Open access peer-reviewed chapter

Autoimmune Basis of Sub Clinical Hypothyroidism in Pregnancy

By Prakruti Dash and Rajlaxmi Tiwari

Submitted: March 18th 2019Reviewed: July 10th 2019Published: April 8th 2020

DOI: 10.5772/intechopen.88508

Downloaded: 414


Effects of overt hypothyroidism on pregnancy outcomes and fetal development are well established and treatment protocol is reputable. Subclinical hypothyroidism poses a major health problem in pregnancy. Requirement of iodine increases in pregnancy as demand for synthesis of excess thyroid hormones is there during pregnancy. This is because of fetal dependency on maternal thyroid hormones till 12 weeks of gestation as fetal thyroid tissue is not matured enough to produce adequate hormones for the growing fetus. Hence, dietary iodine deficiency or intake of excess goitrogens in diet can be the major cause of overt and subclinical hypothyroidism in pregnancy. Apart from this autoimmune basis of overt and sub clinical hypothyroidism is also equally important in pregnant women. Data accumulating shows presence of antibodies like anti TPO antibody (anti thyroperoxidase antibody) and anti Tg antibody (anti thyroglobulin antibody) in pregnancy which is associated with increased prevalence of overt and sub clinical hypothyroidism and aggravation of the symptoms associated with it. Studies also document that pregnancy related complications are more prevalent in presence of these autoimmune antibodies. Hence, management of subclinical hypothyroidism in pregnancy also differs in positive and negative cases of anti TPO antibody and anti-Tg antibody.


  • sub-clinical hypothyroidism
  • pregnancy
  • obstetric outcome
  • autoimmunity
  • anti thyroperoxidase antibody (anti TPO antibody)
  • anti-thyroglobulin antibody (anti Tg antibody)
  • assisted fertilization

1. Introduction

Subclinical hypothyroidism (SCH), frequently observed in pregnancy is defined as high TSH with normal T4 and T3 level. The growing fetus is entirely dependent on mother thyroid hormones in the first 12 weeks; hence, any abnormalities during this period should be detected early and preventive measures initiated as decreased thyroid hormones is known to affect the mother and the fetus adversely.

Presence of anti-TPO antibody is a major risk factor for progression to overt hypothyroidism. After widespread use of fortified Iodine rich food and extra supplementation of iodine in pregnancy, the knowledge and prevalence of autoimmune clinical and subclinical hypothyroidism with presence of various antibodies against thyroid tissues and metabolic factors gains more importance. Adverse obstetric and fetal outcomes particularly attributed to anti TPO antibodies makes its study even more clinically relevant. It is important to know the burden of anti-TPO antibody associated SCH cases due to their differences in management.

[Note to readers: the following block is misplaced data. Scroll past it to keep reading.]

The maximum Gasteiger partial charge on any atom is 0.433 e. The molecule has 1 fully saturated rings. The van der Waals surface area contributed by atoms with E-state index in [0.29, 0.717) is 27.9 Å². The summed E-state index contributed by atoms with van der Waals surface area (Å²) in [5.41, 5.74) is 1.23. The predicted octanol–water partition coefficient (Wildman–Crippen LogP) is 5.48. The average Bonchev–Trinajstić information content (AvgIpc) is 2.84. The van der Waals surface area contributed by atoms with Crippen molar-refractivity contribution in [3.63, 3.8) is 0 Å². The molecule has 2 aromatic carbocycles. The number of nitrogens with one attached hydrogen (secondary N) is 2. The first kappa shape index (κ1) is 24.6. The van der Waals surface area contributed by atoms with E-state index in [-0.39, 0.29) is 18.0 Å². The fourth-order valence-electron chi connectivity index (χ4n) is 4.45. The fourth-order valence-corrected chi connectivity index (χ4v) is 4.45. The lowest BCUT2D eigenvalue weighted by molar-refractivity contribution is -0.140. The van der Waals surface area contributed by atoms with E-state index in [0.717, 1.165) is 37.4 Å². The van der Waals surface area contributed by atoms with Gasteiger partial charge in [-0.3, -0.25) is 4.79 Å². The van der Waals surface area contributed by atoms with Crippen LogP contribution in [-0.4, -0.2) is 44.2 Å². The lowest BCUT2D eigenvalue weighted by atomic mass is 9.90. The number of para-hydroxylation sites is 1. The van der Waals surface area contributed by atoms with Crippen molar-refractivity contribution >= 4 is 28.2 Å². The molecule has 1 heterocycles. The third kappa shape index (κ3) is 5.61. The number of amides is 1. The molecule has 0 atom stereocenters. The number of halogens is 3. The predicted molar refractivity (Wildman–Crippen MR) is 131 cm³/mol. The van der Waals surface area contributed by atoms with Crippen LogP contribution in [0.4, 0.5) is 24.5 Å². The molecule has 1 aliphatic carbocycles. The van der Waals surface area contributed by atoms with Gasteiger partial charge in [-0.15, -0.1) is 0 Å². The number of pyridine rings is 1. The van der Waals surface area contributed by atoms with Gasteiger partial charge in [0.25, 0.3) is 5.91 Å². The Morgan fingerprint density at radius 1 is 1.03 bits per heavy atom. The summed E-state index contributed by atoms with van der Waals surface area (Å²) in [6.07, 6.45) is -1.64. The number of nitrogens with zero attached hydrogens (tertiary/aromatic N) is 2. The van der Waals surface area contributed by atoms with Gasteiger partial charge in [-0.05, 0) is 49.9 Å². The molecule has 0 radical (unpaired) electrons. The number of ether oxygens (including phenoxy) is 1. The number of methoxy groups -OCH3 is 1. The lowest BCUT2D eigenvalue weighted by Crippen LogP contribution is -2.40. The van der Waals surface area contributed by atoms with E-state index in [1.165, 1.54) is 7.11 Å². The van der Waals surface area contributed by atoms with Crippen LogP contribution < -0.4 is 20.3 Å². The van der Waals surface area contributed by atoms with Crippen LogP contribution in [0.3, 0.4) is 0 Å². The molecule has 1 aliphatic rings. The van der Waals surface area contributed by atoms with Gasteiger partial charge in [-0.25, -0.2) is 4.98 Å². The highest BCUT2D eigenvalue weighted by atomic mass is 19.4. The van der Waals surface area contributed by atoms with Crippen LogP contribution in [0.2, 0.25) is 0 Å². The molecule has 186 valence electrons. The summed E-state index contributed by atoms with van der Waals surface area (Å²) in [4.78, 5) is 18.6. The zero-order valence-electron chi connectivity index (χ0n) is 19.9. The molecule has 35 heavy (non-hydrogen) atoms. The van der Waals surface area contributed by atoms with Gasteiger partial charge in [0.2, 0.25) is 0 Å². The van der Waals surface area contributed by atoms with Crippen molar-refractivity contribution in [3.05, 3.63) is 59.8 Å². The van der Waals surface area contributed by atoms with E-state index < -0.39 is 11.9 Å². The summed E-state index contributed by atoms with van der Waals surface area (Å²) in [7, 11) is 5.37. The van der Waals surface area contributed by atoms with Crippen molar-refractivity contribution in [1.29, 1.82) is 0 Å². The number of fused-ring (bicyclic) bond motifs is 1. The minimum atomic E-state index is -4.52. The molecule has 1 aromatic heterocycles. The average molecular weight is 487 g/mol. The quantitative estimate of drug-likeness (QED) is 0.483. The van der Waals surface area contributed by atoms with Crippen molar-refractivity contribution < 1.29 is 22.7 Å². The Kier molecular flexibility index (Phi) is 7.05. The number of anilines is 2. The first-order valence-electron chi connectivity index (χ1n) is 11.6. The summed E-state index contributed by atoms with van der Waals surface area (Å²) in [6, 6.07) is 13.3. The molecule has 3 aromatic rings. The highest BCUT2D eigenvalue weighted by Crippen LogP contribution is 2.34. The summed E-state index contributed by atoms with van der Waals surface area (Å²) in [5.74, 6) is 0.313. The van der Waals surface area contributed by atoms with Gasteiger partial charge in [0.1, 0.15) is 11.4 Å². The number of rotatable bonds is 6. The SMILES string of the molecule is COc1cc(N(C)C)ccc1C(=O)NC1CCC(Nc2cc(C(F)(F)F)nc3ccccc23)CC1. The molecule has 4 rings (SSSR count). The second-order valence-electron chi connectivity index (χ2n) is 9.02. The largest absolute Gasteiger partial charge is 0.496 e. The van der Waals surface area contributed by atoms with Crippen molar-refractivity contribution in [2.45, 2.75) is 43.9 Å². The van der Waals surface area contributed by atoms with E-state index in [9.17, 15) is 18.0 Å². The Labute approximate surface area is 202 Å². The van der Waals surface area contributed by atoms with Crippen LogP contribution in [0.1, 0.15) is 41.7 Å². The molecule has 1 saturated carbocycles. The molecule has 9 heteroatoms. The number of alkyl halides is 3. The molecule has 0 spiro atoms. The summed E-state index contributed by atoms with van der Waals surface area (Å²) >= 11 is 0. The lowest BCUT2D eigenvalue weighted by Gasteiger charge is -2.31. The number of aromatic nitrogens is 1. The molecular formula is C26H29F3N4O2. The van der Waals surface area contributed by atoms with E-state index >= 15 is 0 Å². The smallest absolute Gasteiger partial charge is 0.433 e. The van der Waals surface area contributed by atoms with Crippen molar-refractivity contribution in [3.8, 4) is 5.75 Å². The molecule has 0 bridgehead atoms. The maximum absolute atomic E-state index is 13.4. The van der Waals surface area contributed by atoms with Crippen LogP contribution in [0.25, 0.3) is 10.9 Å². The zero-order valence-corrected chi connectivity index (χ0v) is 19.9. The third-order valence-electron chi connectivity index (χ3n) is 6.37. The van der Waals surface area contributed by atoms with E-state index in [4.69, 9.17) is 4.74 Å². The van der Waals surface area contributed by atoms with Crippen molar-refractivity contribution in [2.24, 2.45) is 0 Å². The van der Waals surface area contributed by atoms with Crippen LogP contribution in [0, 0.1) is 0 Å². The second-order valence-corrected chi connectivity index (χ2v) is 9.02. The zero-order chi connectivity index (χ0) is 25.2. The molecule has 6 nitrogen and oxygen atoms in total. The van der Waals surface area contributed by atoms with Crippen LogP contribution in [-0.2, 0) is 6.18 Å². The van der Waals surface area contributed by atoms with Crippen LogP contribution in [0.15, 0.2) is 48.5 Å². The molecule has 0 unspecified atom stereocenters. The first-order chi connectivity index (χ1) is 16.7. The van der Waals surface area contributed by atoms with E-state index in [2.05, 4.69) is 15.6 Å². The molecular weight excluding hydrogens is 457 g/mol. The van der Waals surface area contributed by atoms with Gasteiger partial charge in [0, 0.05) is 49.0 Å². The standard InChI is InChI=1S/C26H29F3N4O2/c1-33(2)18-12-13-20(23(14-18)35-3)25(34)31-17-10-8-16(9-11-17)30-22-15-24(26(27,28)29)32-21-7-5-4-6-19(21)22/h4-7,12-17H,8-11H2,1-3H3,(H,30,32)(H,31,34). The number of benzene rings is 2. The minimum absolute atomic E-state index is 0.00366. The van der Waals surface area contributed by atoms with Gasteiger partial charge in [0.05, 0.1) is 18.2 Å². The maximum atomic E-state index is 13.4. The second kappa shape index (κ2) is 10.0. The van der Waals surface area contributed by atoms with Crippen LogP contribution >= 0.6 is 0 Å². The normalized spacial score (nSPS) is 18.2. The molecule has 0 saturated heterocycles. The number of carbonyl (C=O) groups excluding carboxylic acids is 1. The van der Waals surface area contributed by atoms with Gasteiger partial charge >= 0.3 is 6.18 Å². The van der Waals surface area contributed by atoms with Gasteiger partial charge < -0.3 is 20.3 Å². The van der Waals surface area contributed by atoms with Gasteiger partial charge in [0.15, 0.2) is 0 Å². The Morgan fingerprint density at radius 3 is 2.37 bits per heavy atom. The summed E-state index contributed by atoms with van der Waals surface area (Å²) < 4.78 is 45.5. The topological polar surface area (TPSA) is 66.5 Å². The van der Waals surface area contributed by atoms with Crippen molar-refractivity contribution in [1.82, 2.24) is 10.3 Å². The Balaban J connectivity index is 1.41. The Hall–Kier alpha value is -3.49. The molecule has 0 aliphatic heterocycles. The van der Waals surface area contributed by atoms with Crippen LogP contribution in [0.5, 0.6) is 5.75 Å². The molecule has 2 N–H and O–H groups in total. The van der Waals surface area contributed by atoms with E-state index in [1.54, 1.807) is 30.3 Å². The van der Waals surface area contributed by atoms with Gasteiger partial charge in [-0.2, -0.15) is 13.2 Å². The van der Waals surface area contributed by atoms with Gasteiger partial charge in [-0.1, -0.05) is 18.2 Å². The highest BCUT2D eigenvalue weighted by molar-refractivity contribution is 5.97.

1.1 Anatomical, physiological and biochemical adaption of thyroid gland to pregnancy

A palpable increase in size of the thyroid gland is observed in normal pregnancy which is also associated with a bruit [1]. There is an established increased renal clearance of iodide leading to increased thyroid iodide clearance with associated raised uptake of 131Iodide by the thyroid glands during pregnancy. This results in a relative iodine deficient status in the pregnant mother. There is also an increase in TBG (thyroid hormone binding globulin) for which total thyroxine exhibits a raised value but free thyroxine and free triiodothyronine (fT3) is mostly normal ( Table 1 ).

ParameterChanges during pregnancyNormal values (up to)
TSHReaches nadir during first trimester; then plateaus4.0 mIU/L
T4Increases in first trimester; then plateaus150 ng/mL
fT4Unchanged30 pg/mL
T3Increases in first trimester; then plateaus2 ng/mL
fT3Unchanged4 pg/mL

Table 1.

Normal levels of thyroid hormones and TSH in pregnancy [1].

1.2 Regulation of synthesis of thyroid hormones in pregnancy

The synthesis of thyroid hormones is regulated by HPT axis, i.e., hypothalamus-pituitary-thyroid axis. The TRH released from hypothalamus acts positively on pituitary gland which releases TSH [1]. The TSH in turn stimulates the thyroid gland to synthesize and release T4 and T3. The thyroid gland gives negative feedback signal to hypothalamus and pituitary and thus excess of its synthesis is controlled and regulated. During pregnancy, in addition to the normal regulatory mechanisms, hCG also plays a significant role in regulation of thyroid hormone synthesis. hCG mostly the asialo-hCG fraction secreted from the placenta is known to have weak TSH simulating action and this plays an important role in maintaining the thyroid hormone levels, whose demand is increased in pregnancy due to fetal dependency on mother’s thyroid hormones almost exclusively up to 12 weeks of gestation and hCG acts by contributing to thyrotropic action of placenta. This also results in mild hyperthyroidism status in early pregnancy.


2. Anti-thyroid antibodies to thyroid antigens

2.1 Anti TPO antibody